Making the CAMELS PBL problem even worse are false positives. The most glaring example was during the fourth quarter of 2021, when PBL assets skyrocketed by nearly $56 billion to $170 billion, but the number of PBL banks actually declined. The logical conclusion was that a $100-plus billion-asset bank was added. That mystery big bank stayed on the PBL for the first three quarters of 2022 until it was removed during the fourth quarter of 2022.

Instead of CAMELS supervisors hammering banks with their capital club, we need SLEMAC supervisors who understand interest rate risk management techniques to see how banks are dealing with more than $500 billion of unrealized losses, including their so-called HTM or “Hide ‘Til Maturity” portfolio.

The best proof that SLEMAC supervisors do not exist is the Fed’s own post-mortem of Silicon Valley Bank, or SVB. It documented SVB’s shocking removal of interest rate hedges in 2022 based on its disastrous prediction that rates, which rose from .25% to 1.75% in the second quarter alone, would reverse direction.

The Fed concluded that “the complete removal of these interest rate hedges was a significant error by SVB management that should have been a further red flag for FRB San Francisco and the Board about the bank’s risk management practices.” Unlike Fed CAMELS supervisors, SLEMAC supervisors would have placed SVB on the PBL in early 2022, a year before its failure.

Another example of failing CAMELS supervisors is the FDIC’s autopsy of First Republic Bank. It concluded the “FDIC missed opportunities to take earlier supervisory actions” regarding that bank’s “failure to sufficiently manage its interest rate risk [that] resulted in significant unrealized fair value losses.”

The FDIC’s Material Loss Review of Signature Bank concluded it failed due to “insufficient liquidity and contingency funding mechanisms and inadequate risk management practices,” another example of CAMELS supervisors being unwilling or unable to do their job.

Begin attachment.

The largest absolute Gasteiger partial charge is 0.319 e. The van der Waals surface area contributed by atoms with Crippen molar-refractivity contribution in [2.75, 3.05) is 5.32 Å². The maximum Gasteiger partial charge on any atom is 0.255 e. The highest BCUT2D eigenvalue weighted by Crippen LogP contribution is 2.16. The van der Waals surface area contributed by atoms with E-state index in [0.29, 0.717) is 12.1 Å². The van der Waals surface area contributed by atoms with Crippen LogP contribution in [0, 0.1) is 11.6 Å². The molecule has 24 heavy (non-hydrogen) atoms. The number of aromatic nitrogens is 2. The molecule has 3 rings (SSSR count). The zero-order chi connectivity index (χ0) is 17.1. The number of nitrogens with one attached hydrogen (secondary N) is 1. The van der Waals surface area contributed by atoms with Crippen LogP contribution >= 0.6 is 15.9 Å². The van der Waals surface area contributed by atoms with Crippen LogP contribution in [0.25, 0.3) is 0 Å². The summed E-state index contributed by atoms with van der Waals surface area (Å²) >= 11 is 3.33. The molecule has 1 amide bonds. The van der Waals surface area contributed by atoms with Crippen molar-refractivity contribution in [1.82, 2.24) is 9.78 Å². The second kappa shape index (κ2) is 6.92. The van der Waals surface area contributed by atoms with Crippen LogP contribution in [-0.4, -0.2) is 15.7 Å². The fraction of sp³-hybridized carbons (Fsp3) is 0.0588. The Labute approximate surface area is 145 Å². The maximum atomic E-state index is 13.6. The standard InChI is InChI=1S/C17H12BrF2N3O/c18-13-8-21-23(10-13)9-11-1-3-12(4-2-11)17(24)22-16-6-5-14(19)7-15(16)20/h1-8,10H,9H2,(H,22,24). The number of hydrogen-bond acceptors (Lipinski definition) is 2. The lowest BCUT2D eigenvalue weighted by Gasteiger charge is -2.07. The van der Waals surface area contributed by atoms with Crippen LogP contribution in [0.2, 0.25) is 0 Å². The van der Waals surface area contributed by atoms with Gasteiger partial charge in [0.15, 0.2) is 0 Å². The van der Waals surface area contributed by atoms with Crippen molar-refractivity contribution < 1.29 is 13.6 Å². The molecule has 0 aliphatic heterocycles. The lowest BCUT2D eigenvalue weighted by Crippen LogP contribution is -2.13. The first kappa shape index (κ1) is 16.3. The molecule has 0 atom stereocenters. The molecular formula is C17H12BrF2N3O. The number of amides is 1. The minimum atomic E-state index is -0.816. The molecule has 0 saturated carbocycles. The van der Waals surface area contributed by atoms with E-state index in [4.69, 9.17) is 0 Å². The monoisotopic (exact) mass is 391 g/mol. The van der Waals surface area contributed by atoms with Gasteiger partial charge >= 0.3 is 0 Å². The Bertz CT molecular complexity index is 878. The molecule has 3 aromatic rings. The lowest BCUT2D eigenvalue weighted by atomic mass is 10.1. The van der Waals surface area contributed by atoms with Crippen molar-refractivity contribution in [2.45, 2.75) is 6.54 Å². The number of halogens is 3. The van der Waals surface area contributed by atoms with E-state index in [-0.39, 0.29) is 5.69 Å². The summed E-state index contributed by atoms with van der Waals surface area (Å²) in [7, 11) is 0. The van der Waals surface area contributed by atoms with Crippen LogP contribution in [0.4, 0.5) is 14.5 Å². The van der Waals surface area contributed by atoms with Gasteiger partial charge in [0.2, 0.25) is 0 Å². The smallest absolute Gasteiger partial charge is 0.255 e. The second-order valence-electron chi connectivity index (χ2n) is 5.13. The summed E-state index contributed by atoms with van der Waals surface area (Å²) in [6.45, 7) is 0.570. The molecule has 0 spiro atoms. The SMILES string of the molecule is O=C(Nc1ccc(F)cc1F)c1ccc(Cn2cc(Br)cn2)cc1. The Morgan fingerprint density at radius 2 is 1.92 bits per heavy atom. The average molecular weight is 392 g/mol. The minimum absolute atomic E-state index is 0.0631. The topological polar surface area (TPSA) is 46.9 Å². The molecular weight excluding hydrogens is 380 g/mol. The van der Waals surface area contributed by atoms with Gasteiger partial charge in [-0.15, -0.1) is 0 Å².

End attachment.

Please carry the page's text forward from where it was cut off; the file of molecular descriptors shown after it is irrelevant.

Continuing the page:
Perhaps the only way to encourage banks to improve interest rate risk management is for the Financial Accounting Standards Board to require all investments be marked to market. This is currently required of banks holding bond mutual funds and other equity securities with readily determinable market values.

That FASB requirement resulted in some bond mutual funds bringing their duration down to just two years at the end of 2021 in anticipation of non-transitory inflation. Had SLEMAC supervisors required SVB and other banks with huge underwater investment portfolios to do that, they would still be around instead of underground.

Since it is unlikely that the current CAMELS PBL will be replaced with a relevant SLEMAC PBL, the best public policy solution is for the FDIC to shut down the PBL program. No program is better than a broken program.

An alternative is for the FDIC to make that program irrelevant by disclosing CAMELS ratings, as I recommended to them over 20 years ago. Like the disclosure of enforcement actions, this would not only increase market discipline by banks but also provide needed transparency to insured and uninsured depositors as well as shareholders.

The new FDIC director will be focused on cleaning up their serious workplace problems. The director’s No. 1 goal, however, is to maintain stability and public confidence in our financial system, and this can best be done by considering the above recommendations.